May 11 2017 02:53 AM

Former teacher’s 90th birthday stirs tales of Michigan School for the Blind

Michigan’s School for the Blind closed in the mid-1990s, leaving a lot of untold stories.

Not all of the students were completely blind. Many had partial or peripheral vision and used this gift shrewdly. They deliberately dropped pencils in English lit class so they could bend over and check out Miss Manning’s legs.

Alumnus J.J. Jackson flashed a smile after spilling the beans at a dinner party in the back of Coral Gables restaurant Thursday.

Seated directly across from Jackson was Ann Manning herself, in a skirt that barely covered her knees, celebrating her 90th birthday with a dozen former students and colleagues.

The teacher dealt Jackson a quick air kick under the table.

“I still have nice legs,” she said. In its heyday from the 1920s to the 1960s, the Michigan School for the Blind, on Lansing's northwest side, bustled with nearly 300 students from around the state.

The school held classes in all K-12 subjects, from art to shop to athletics, until education for visually and hearing impaired students were mainstreamed.

Many students lived on campus, adding to a unique camaraderie that was still obvious as Manning and her admirers dove into their lasagna and birthday cake.

Nicknames were a big deal at the school.

Many students and staff had several. One of Miss Manning’s was frosted on her cake.

“We called her Guinevere because she was like Queen Guinevere in Camelot, so graceful and light,” Jackson said.

The other one we’ll get to in a minute. Bill Meyers wrestled at the school in the late ‘60s, just after it snagged Class B wrestling championships in 1961 and 1963. Meyers is burly, shaven-headed and gruff — and pushing 70 — but is still careful to say “Miss Manning.”

“She ran a tight ship,” Meyers said. “She knew what she was doing. She threw me out in the hall a couple times.”

Another wrestler, Jim Oudsema of Holt, attended the school in the mid-‘60s.

“Miss Manning liked her job, and that enthusiasm rubbed off,” he said. “Her and Joe were my favorite teachers.”

“Joe” is Joe Toth of Okemos, 79, who sat next to Oudsema at the party. Toth joined the teaching staff in the fall of 1962, with only two years of experience in the classroom.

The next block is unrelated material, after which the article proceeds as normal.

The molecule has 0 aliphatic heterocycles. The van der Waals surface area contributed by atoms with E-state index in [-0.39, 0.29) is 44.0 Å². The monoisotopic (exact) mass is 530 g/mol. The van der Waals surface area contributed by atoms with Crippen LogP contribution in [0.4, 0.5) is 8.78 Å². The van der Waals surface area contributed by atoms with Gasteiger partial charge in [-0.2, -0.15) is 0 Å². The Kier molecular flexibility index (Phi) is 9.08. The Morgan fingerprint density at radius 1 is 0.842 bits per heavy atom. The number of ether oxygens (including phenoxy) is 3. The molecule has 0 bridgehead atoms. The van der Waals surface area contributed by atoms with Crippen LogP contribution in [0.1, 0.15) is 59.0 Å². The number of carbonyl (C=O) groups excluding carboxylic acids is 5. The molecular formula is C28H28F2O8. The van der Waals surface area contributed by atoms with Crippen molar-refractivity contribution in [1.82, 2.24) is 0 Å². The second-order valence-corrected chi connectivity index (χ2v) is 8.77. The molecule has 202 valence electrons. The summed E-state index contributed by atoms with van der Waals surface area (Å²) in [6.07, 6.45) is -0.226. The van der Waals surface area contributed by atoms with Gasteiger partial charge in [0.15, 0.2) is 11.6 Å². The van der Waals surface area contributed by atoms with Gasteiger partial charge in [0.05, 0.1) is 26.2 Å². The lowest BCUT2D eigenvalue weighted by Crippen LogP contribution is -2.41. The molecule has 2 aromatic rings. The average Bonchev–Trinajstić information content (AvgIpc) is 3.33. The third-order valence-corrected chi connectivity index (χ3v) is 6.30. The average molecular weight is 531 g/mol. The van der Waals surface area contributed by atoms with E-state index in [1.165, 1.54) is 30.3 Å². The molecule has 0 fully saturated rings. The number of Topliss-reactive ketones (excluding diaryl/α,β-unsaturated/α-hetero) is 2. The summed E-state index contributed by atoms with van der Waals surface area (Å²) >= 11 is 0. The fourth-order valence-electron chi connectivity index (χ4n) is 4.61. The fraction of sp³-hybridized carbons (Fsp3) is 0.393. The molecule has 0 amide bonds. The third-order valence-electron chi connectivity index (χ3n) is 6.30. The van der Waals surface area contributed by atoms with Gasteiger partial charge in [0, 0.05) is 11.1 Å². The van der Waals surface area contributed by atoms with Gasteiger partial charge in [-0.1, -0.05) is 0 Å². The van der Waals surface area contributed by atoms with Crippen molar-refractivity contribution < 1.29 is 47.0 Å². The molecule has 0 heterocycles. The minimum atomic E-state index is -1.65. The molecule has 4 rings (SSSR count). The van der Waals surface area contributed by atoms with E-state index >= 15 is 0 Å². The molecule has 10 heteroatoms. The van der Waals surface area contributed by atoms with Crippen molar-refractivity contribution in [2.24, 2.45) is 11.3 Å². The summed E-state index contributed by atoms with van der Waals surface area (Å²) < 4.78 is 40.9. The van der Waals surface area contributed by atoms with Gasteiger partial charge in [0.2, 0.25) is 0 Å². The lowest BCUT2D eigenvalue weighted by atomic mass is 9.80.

“Suddenly I’m supposed to know how to teach the blind,” he said.

Grading exams in braille was only part of the challenge.

“I knew nothing,” he said. “I learned it all on the job.”

He and Manning got along well, even though he was a liberal-leaning government teacher and she had a religious, conservative worldview. (Toth grew a beard in the mid- ‘60s and almost got fired for it.)

“Remarkable lady, professional in all respects,” Toth said of his former colleague. “She provided a lot of motherly advice to these kids — what’s the term? In loco parentis.”

Toth had a blast wrestling with the students, but he never got the best of Oudsema.

“Jim — he was a 127 pounder, and pound for pound — he used to mop the floor with me,” Toth said.

Toth waved at another former School for the Blind student, Larry Powell, further down the table.

“Larry, who was about 20 pounds more — I could do better with him.”

Powell, a retired teacher and wrestling coach, went to the school from 1962 to 1964, the school’s wrestling glory years. His class was a “rowdy” group of 10 boys and one girl.

“Miss Manning had our number,” Powell said. “She knew what we were thinking before we were thinking it.”

While reading Homer’s “Odyssey,” one of Powell’s classmates dubbed Manning “Old One Eye,” after the Cyclops, because of her watchful gaze.